Standing between racism and spectating

We are all peas in a pod

Amy-Ann Nolan | 26th May 2017

On Tuesday the ABC reported that a passenger on a Sydney train earlier this month was on the receiving end of a tirade of verbal racial abuse from another commuter.

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The video footage sparked a heated debate on Facebook about mental health and racism. Two questions that divided the public response were:

  • Is it really racism when the perpetrator is mentally unstable or is mental illness used too often as an excuse in cases like these?
  • Was it unethical of the ABC to publicly “shame” a mentally ill person?

While it appears from the video footage that the woman may be living with mental illness, does this make the abuse any less harmful or hurtful for the victim?

It wasn’t only the perpetrators aggressive behaviour that was cause for debate. Many of the Facebook comments questioned why none of the other commuters intervened or showed their support for the victim. Many argued passengers should have done more to support the victim and stop the abuse. Others said this would only agitate the situation and make it worse. The reality is that if you are witness to racial abuse and do nothing in response you are a spectator and an enabler.

So what can people do to support the victim when a situation like this arrises?

Multicultural hands edit
Photo: Anthony Easton, Source: Flickr.com

Western Sydney Universities ‘Challenging Racism Project‘ suggests ways people respond to racism:

  • Confronting or disagreeing with the perpetrator
  • Calling it “racism” or “discrimination” (if it is safe or productive to do so)
  • Interrupting or distracting perpetrator
  • Comforting the person(s) targeted
  • Expressing upset feelings
  • Seeking assistance from friend, teacher, manager, coach etc.
  • Reporting the incident to authorities

However, there was one comment on Facebook that struck me as possibly the best way to avoid being a spectator in situations like this. Simply stand  between the person and the victim, no physical or verbal interaction is needed. Create a wall and show your support for the person being targeted. Show that you do not accept racial abuse!

Responding to Australia’s homeless

Is Australia doing enough?

Amy-Ann Nolan|19th may 2017 | A university assignment

Homelessness is a serious problem in Australia and every year more people are living rough on the streets.

Knitting for Brisbane’s Needy (K4BN) founders Karen and Peter Croke said many people were unaware of the severity of the homeless situation in Australia.

Mr Croke said many people have blinkers on when it comes to homelessness.

“They don’t want to see it,” Mr Croke said.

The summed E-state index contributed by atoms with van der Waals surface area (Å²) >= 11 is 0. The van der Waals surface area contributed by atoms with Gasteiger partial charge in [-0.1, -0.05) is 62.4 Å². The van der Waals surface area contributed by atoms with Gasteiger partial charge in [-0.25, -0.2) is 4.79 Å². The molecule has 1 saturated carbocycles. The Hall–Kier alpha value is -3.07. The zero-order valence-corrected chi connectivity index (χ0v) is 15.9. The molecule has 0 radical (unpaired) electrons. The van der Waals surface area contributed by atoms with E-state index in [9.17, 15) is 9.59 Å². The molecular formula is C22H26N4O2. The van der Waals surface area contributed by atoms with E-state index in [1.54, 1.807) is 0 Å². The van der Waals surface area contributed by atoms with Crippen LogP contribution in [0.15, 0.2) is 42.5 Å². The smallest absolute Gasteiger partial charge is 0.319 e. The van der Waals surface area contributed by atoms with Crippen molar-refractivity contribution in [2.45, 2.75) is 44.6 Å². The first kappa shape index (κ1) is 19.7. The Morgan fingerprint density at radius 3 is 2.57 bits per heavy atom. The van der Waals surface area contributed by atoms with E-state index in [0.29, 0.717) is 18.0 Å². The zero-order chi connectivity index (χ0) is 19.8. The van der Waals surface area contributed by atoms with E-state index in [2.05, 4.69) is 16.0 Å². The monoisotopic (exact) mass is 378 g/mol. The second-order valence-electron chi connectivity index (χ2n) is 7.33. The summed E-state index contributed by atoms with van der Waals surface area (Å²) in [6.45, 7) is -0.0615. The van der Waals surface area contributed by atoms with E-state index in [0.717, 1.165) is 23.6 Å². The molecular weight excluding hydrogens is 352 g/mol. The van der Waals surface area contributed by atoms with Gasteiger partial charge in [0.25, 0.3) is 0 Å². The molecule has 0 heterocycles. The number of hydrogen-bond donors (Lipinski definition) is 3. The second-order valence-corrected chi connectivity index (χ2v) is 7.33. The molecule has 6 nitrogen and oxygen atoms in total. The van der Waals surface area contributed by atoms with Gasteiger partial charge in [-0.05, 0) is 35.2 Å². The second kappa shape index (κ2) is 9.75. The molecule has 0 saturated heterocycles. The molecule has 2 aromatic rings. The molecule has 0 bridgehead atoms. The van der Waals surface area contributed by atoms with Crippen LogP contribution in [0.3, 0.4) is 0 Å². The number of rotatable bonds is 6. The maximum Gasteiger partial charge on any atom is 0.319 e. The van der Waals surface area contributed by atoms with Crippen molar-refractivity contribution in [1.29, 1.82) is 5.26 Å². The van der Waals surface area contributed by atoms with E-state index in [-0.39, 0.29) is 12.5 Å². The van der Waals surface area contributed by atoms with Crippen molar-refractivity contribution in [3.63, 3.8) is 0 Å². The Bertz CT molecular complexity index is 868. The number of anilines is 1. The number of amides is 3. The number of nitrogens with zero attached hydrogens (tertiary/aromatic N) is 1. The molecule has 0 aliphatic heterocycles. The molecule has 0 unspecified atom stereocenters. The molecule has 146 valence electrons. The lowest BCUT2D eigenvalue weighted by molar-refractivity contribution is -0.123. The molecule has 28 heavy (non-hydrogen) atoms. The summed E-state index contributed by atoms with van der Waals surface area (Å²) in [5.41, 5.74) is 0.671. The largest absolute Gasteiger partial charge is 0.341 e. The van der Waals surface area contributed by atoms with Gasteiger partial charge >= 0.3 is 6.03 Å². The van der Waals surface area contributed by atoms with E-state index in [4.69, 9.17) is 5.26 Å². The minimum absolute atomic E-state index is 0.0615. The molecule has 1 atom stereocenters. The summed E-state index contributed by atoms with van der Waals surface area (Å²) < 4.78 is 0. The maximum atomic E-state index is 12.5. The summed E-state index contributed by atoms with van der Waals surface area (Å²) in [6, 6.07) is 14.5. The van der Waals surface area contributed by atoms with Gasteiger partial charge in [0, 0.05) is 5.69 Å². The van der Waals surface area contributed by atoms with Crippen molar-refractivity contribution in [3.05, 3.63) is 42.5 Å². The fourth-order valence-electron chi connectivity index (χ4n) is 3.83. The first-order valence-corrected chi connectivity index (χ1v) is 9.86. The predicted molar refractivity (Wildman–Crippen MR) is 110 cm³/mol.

The 2014 General Social Survey report showed that 2.5 million people aged 15 years and over, now living in private dwellings, had experienced homelessness at some time in their lives.

Of these, 351,000 had experienced homelessness in the 12 months prior to the survey.

The Federal Government currently provides most of the funding for the homelessness sector through the National Affordable Housing Agreement (NAHA) and the National Partnership Agreement on Homelessness (NPAH).

Mrs and Mr Croke said it was the not-for-profit organisations like K4BN that are doing some of the most important work for the homeless.

“The small grassroots groups get nothing, and if it wasn’t for them, well, all of these people that get help now would have nothing,” Mrs Croke said.

“They’d be in a lot worse off position.”

Organisations like K4BN collect and distribute items such as toiletries, clothing and warm blankets directly to the people experiencing homelessness.

K4BN members are also involved in regular street feeds for the homeless and spend holidays such as Christmas distributing gifts to the less fortunate.

Mrs and Mr Croke said many of the supplies such as the wool used to make winter warmers for the needy were paid for by the group members, including many pensioners.

Over 2015-2017 the Commonwealth Government provided $250 million in funds to homelessness services in Australia with priority to women and children experiencing domestic and family violence.

Despite this substantial funding Mrs and Mr Croke said they have seen a definite increase in the homeless, particularly youth and elderly woman.

“These people are not there by choice,” Mrs Croke said.

Many of the homeless are on the streets because of domestic difficulties such as family breakdown and domestic violence.

Others are there because of failed businesses, and most are due to the shortage of affordable housing for low-income Australians.

The recent Federal Budget announcement by Treasurer Scott Morrison sees $375 million over three years, from 2018-2019, going towards a permanent extension of homelessness funding under the new National Housing and Homelessness Agreement.

However, there has been no direct investment in social housing despite current waiting lists of more than 220,000 people.

Mission Australia recommends in their ten step action plan to reduce homelessness in Australia that helping people to keep their home is much more effective than responding to their increased needs once they become homeless.

Have you been affected by homelessness? Tell me your story!

  • Lifeline, 24 hour counselling Ph: 13 11 14
  • Homeless Hotline (QLD) Ph: 1800 474 753 (1800 HPIQLD)
  • Domestic and family violence counselling service Ph: 1800 737 732 (1800RESPECT)
  • Knitting for Brisbane’s Needy Facebook Page

*Published Suncoast Times 17th May 2017